Seattle’s $15 Minimum Wage: Jobs Down, Unemployment Up. This Isn’t Working, Is It?

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We warned that Seattle would see problems due to its minimum wage law.

The simple fact, one which many have a hard time understanding, is that just because a city council says that a job by law must pay $15.00/hour (or whatever) does not mean that the value of the work done in a particular job, a job which paid less than $15.00/hour before is now suddenly worth $15.00/hour. The city council can’t just upend reality by decree. It just screws things up.

The question is not – and this is key – whether we WANT people to earn $15/hour. I think most of us want people to work for a “living wage.” Of course. Who doesn’t want that? The question is whether reality, the market, can bear a $15/hour wage for unskilled labor? That’s the question. And unfortunately, reality being what it is, at this point the answer in most places is “no.”

As such there is disruption in the marketplace when such a decree is handed down. Jobs evaporate. Other jobs go from full time to part time. Some businesses operate on such thin margins that they disappear all together. Other jobs are automated. (This is a fast growing trend.)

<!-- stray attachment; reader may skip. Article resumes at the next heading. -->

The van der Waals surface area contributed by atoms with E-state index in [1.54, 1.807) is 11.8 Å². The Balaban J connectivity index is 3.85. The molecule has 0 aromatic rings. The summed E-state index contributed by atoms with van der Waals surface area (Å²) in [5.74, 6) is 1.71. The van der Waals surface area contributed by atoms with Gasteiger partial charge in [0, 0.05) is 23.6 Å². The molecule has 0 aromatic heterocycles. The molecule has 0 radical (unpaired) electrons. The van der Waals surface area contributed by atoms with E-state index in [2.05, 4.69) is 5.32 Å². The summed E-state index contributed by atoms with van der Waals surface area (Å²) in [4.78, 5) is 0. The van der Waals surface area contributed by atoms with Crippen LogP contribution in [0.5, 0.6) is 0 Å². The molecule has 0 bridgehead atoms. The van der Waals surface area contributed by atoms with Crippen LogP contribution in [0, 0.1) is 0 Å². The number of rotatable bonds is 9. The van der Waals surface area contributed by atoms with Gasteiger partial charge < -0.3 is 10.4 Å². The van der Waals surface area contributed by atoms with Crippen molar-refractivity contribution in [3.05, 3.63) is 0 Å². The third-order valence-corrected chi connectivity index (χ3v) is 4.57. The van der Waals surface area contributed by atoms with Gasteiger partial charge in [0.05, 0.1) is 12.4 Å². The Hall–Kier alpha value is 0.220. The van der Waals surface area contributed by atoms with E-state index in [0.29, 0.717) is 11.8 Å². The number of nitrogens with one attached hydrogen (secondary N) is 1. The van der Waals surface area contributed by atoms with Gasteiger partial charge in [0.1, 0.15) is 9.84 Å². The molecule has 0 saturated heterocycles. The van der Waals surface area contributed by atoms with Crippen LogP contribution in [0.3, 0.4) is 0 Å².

Depart from economic reality and there are ramifications.

(From Forbes)

As we all know Seattle brought in a staged rise to a $15 an hour minimum wage a while back. And back then some of us said that this wouldn’t work out well. We predicted, I certainly did, that the result of this would be fewer jobs than there would have been in the absence of such a significant rise in the minimum wage. Please note that I did not say that it would turn that fair ‘burb into a howling wasteland, nor that it would destroy the economy. Only that I agree that modest changes in the minimum wage have modest effects, that this is not a modest change and we would expect to be able to see, to measure, the unemployment effect of setting the minimum wage that high. It is, after all, significantly above 50% of the median hourly wage, the rate at which even some supporters of a higher minimum wage (Dube, Krueger perhaps) think is about as high as the market can support.

Click here for the article.

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